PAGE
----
At first to (2). By using copy construction for the std::shared_ptr localPtr, only the control block is used. That is thread-safe. (3) is a little bit more interesting.  localPtr  (3) is set to a new  std::shared_ptr. This is from the multithreading point of view, no problem: Die lambda-function (1) binds ptr by copy. Therefore, the modification of localPtr takes place on a copy.

The story will change dramatically if I take the std::shared_ptr by reference.

 

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    std::shared_ptr<int> ptr = std::make_shared<int>(2011);  
    
    for (auto i= 0; i<10; i++){
       std::thread([&ptr]{                         (1)
         ptr= std::make_shared<int>(2014);         (2)
       }).detach(); 
    }
    

     

    The lambda function binds the std::shared_ptr ptr by reference (1). Therefore assignment (2) is a race condition on the resource, and the program has undefined behavior.

    Admittedly that was not so easy to get. std::shared_ptr requires special attention in a multithreading environment. They are very special. They are the only non-atomic data types in C+ for which atomic operations exist.

    Atomic Operations for std::shared_ptr

    There are specializations for the atomic operations load, store, compare and exchange for a std::shared_ptr.  By using the explicit variant, you can even specify the memory model. Here are the free atomic operations for std::shared_ptr.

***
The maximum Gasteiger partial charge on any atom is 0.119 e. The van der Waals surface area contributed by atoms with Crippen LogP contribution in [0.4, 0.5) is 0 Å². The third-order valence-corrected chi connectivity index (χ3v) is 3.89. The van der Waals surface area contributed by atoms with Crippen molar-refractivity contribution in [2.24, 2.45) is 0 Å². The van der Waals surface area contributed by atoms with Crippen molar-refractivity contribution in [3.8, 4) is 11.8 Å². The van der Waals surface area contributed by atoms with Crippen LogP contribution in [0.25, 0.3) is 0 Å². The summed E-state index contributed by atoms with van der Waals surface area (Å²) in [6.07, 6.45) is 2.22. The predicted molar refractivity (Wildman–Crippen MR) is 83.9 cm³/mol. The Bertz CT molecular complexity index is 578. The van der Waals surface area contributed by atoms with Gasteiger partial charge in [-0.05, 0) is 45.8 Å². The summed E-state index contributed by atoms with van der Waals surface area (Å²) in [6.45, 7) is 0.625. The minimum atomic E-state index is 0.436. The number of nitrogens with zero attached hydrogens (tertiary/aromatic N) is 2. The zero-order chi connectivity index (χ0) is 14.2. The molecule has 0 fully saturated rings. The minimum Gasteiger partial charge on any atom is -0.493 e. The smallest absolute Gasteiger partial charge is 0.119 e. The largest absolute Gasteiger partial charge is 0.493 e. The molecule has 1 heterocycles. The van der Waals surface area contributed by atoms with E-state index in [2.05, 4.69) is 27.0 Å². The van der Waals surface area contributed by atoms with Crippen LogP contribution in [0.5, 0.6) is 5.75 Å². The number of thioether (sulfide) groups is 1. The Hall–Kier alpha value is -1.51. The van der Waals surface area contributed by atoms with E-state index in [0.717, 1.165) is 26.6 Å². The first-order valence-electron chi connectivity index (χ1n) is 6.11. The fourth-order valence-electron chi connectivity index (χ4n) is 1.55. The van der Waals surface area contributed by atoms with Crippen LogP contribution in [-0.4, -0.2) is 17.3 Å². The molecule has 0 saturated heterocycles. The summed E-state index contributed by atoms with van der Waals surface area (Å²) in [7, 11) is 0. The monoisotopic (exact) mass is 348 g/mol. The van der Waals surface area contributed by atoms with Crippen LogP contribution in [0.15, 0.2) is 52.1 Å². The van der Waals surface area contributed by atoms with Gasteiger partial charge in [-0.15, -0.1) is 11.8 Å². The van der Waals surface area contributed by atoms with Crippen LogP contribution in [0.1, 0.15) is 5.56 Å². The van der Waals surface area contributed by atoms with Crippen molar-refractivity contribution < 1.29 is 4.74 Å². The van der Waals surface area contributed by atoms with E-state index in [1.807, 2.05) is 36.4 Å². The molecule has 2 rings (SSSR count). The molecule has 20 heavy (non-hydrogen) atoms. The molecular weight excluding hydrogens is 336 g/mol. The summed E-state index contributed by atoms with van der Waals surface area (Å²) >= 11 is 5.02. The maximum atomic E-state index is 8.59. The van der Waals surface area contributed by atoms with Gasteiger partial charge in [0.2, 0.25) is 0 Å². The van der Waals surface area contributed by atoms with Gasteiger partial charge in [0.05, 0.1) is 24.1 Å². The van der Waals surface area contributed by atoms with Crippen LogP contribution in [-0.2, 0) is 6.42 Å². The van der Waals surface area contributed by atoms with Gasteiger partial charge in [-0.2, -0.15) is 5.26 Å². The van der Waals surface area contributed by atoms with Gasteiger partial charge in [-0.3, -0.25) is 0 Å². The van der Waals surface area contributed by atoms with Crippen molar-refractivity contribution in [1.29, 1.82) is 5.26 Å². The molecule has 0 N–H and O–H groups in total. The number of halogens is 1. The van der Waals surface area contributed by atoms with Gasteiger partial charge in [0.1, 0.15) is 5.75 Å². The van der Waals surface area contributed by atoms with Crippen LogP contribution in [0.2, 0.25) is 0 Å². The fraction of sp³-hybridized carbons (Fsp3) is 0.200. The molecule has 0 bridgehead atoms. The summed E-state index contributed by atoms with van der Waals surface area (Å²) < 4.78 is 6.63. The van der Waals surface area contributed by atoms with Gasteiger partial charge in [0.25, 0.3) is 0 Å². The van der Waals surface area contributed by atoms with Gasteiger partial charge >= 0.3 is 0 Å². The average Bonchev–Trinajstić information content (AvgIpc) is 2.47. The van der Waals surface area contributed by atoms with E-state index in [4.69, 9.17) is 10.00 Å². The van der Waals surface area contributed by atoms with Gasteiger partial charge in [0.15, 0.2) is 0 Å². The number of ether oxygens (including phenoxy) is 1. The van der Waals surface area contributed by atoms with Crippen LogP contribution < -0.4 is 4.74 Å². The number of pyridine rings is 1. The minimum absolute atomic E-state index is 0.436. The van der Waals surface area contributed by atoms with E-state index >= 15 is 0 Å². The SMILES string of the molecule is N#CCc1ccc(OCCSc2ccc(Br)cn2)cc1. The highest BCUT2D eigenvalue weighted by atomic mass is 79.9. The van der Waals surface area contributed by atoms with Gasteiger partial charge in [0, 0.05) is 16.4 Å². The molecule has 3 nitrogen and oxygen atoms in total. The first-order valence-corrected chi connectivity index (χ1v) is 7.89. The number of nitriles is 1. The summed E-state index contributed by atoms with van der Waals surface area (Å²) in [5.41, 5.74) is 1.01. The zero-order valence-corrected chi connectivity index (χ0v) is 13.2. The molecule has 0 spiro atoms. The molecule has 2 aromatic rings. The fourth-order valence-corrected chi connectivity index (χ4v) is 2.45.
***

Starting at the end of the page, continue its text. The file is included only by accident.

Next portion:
std::atomic_is_lock_free(std::shared_ptr)
    std::atomic_load(std::shared_ptr)
    std::atomic_load_explicit(std::shared_ptr)
    std::atomic_store(std::shared_ptr)
    std::atomic_store_explicit(std::shared_ptr)
    std::atomic_exchange(std::shared_ptr)
    std::atomic_exchange_explicit(std::shared_ptr)
    std::atomic_compare_exchange_weak(std::shared_ptr)
    std::atomic_compare_exchange_strong(std::shared_ptr)
    std::atomic_compare_exchange_weak_explicit(std::shared_ptr)
    std::atomic_compare_exchange_strong_explicit(std::shared_ptr)
    

     

    For the details, have a look at cppreference.com. Now it is quite easy to modify a by reference bounded std::shared_ptr in a thread-safe way.

    std::shared_ptr<int> ptr = std::make_shared<int>(2011);